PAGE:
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Questionable dome insulation installation - Forno Bravo Forum: The Wood-Fired Oven Community

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Questionable dome insulation installation

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  • Questionable dome insulation installation

    Hello again,

    The builders misunderstood my drawing of the insulation and structure for my modular oven (admittedly, we do have a language barrier problem since my Czech is not the best and their English does not exist). Around the dome, they put a layer of refractory cement (fine), on top of that they put the insulating blanket supplied with the oven kit (fine), then instead of filling the space between the insulating blanket and the walls of the enclosure with loose vermiculite/perlite, they filled the space with more refractory concrete (a cement/perlite mixture) which appears to have too much water in it to boot.

    I have a couple of questions about what to do now.

    (1) Cosmetically, the oven enclosure was supposed to be 20cm taller than it is now. Given that the whole enclosure is effectively a (still wet) refractory concrete bunker, it seems that it would be wise to allow the top to breathe since a lot of water is going to need to escape. I was thinking that on top of the existing refractory concrete roof, we could add a wood substructure to support the terracotta roof tiles and leave an air gap between the top of the concrete and the bottom of the roof (perhaps having grates or mesh on the sides directly under the roof to allow airflow). Given the excessive moisture in the dome insulation, is the oven curing process going to take months/years?

    (2) I still need to order the super isol boards for insulation of the oven floor (per my Retrofitting under floor insulation thread), but in the meantime, can I start gentle curing fires? I can reinsert one of the floor tiles to be insulation for now, rather than putting the fire directly on the uninsulated concrete slab. Would it help to have a space heater running inside the oven chamber while we are not there (5 days of the week)?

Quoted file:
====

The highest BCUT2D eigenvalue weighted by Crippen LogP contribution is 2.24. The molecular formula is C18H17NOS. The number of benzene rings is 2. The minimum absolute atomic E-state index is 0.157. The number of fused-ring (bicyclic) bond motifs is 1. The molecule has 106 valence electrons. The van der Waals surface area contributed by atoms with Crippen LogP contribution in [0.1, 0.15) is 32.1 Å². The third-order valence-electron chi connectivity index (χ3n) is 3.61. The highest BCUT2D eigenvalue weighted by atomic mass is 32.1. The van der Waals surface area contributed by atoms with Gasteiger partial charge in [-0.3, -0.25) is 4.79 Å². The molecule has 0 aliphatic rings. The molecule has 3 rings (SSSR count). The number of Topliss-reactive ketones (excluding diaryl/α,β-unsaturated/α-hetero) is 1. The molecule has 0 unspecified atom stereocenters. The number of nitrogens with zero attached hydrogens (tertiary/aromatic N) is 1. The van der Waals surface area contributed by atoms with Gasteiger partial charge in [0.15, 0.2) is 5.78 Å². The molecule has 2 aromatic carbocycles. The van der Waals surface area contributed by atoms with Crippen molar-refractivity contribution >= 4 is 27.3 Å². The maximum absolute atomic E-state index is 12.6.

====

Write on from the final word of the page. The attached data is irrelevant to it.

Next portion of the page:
Thanks in advance for your advice.

  • #2
    Re: Questionable dome insulation installation

    If you have fine weather let the sun and wind do much of the drying for you, while you wait for your floor insulation. Leave the door off the oven as well. if you place your hand inside and it feels really cold then there is moisture there. Do cover it if it looks like rain though. you can try the space heater, but it is an expensive way to dry the oven out. I don't think it is going to take months or years to dry but it might be a few weeks. A hand held to the outside of the oven in different positions tells you a lot. If it is hot then your insulation is wet there. Once dry it should be cool or just barely warm to the touch.
    Last edited by david s; 08-14-2012, 01:27 AM.
    Kindled with zeal and fired with passion.

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    • #3
      Re: Questionable dome insulation installation

      Originally posted by david s View Post
      If you have fine weather let the sun and wind do much of the drying for you, while you wait for your floor insulation. Leave the door off the oven as well. if you place your hand inside and it feels really cold then there is moisture there. Do cover it if it looks like rain though. you can try the space heater, but it is an expensive way to dry the oven out. I don't think it is going to take months or years to dry but it might be a few weeks. A hand held to the outside of the oven in different positions tells you a lot. If it is hot then your insulation is wet there. Once dry it should be cool or just barely warm to the touch.
      Thanks, David. The challenge is that the oven is at our weekend cottage, so the opportunities to uncover it during fine weather (as we are having today) are relatively rare. With a breathing roof, I guess it will take longer to dry out than if it had direct sun and wind exposure.

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